– The next Brian Graham-led Team Canada Canadian Driver to the Formula Ford Festival in England program will see two young Canadians go up against the world instead of one, as has been the case the last two years. Xavier Coupal nearly won the thing the first year, in 2011, and 2012 rep Garett Grist has since signed with Andretti Autosport to contend the U.S. Formula 2000 series in 2013.
“We are so pleased to expand our program and go to England with not one but two shots at glory,” said Graham, a Team Canada Scholarship founder who has been supported by Grote Manufacturing and The Race Drivers Guild of Canada. “We will be announcing some new partners shortly and will be revamping the website (www.teamcanadaracing.org ) to give weekly updates and let people know about some events we will be holding during the year to raise funds as well as awareness of the Scholarship.”
– B.C.’s two main Sportsman Racing Series have merged and will run under the ASA OK Tire Sportsman Series presented by Advance Testing banner. The series will run the existing OK Tire Sportsman Series schedule throughout British Columbia on the Hoosier 970 tire run last season by the ASA Advance Testing tour. All other rules will remain unchanged.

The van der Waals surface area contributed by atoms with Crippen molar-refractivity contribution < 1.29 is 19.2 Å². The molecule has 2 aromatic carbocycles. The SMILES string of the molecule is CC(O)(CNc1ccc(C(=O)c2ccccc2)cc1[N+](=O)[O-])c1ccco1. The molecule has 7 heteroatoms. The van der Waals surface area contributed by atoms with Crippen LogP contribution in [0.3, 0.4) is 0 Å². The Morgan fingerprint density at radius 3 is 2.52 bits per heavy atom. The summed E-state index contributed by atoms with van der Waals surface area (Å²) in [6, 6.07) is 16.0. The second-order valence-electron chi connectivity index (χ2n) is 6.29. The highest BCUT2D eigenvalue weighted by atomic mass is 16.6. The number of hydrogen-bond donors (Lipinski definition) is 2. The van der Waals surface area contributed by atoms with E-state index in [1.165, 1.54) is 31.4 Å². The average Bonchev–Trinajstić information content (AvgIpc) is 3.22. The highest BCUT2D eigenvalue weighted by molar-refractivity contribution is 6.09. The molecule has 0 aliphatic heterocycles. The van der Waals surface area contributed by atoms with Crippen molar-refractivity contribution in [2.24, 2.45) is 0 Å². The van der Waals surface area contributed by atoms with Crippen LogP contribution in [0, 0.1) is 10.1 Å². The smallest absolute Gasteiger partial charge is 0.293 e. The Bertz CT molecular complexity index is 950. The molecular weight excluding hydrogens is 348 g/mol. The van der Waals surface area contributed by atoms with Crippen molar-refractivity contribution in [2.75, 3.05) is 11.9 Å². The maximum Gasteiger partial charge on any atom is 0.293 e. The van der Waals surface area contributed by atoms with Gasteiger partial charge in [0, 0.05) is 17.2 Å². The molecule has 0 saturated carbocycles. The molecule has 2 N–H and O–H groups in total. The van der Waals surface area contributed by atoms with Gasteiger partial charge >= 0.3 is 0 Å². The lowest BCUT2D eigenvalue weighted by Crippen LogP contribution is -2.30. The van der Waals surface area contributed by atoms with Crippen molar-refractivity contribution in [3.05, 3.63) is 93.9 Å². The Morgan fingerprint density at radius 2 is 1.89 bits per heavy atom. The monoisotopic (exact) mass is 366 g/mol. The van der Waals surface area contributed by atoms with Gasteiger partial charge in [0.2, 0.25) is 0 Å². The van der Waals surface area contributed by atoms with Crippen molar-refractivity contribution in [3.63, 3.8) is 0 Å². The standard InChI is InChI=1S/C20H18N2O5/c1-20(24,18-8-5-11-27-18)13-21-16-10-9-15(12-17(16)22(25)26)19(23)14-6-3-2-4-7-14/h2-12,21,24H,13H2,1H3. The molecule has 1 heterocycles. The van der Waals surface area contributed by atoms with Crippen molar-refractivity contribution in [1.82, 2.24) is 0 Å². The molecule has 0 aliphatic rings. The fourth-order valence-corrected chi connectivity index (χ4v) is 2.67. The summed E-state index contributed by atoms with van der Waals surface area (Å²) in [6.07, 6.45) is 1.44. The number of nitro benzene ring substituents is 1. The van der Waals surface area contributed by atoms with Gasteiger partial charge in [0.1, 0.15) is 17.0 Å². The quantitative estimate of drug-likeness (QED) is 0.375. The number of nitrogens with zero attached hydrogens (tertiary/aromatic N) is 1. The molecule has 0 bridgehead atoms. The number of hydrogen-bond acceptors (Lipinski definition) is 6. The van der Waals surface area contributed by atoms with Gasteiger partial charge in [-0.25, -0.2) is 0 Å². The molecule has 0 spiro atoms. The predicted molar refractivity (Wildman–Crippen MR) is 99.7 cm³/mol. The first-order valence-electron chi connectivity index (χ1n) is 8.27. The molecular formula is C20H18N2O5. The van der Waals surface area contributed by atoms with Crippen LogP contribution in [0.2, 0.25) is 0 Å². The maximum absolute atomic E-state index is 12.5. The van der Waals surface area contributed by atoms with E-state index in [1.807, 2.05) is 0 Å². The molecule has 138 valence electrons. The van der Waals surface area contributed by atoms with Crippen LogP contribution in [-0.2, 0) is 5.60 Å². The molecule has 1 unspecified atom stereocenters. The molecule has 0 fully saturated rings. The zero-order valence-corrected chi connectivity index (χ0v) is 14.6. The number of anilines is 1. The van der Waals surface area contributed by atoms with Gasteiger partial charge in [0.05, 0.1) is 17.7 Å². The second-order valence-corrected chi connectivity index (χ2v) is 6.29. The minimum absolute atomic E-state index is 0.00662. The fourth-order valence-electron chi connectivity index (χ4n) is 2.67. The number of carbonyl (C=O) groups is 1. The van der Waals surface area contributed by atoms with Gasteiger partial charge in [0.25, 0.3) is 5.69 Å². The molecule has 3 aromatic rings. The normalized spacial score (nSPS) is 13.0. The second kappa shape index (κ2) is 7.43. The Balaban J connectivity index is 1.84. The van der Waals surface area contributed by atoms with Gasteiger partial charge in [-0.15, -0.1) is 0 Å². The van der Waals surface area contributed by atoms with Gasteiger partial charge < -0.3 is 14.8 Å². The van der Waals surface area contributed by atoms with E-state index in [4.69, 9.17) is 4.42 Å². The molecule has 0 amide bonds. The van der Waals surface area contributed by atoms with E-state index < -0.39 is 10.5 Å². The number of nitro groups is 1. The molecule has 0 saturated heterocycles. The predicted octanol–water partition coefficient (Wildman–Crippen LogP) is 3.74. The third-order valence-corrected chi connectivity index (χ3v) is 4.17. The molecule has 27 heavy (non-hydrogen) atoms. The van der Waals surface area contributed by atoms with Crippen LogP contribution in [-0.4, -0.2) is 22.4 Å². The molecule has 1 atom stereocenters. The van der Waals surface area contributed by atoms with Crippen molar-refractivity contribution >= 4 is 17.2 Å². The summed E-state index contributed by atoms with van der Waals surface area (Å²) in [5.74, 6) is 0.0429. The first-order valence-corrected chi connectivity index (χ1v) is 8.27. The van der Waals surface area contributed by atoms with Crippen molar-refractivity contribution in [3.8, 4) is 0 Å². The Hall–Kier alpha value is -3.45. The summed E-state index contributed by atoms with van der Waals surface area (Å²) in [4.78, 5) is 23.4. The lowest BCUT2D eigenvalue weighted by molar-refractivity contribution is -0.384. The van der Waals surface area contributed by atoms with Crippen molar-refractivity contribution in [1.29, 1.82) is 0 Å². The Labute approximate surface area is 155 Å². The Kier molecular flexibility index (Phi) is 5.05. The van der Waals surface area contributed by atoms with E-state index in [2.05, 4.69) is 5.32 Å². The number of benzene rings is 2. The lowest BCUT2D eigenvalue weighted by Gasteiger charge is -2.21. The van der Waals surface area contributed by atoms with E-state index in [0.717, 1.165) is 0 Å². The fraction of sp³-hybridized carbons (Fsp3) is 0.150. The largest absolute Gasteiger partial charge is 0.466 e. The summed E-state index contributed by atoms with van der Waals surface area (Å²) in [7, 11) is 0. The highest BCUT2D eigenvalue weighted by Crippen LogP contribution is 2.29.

– Jayski reported this the other day: “NASCAR will end its policy of providing estimated attendance figures in its race reports this season. Spokesman Kerry Tharp said tracks still will have the option of providing crowd estimates, but it will be their prerogative. ‘NASCAR’s race reports generally becomes a box score for the media, and box scores from sporting events do not generally provide estimates,’ Tharp said. Of the 23 tracks that play host to races in NASCAR’s premier series, 21 are owned by publicly traded companies such as International Speedway Corp. and Speedway Motorsports Inc. Officials with those tracks have said they don’t provide attendance figures because they don’t want to provide earnings guidance.”
Right. They don’t want to provide earnings guidance.
In fact, they don’t want to say publicly that there were only 20,000 paid admissions in a 75,000-seat stadium – the same reason the Honda Indy Toronto won’t release attendance figures.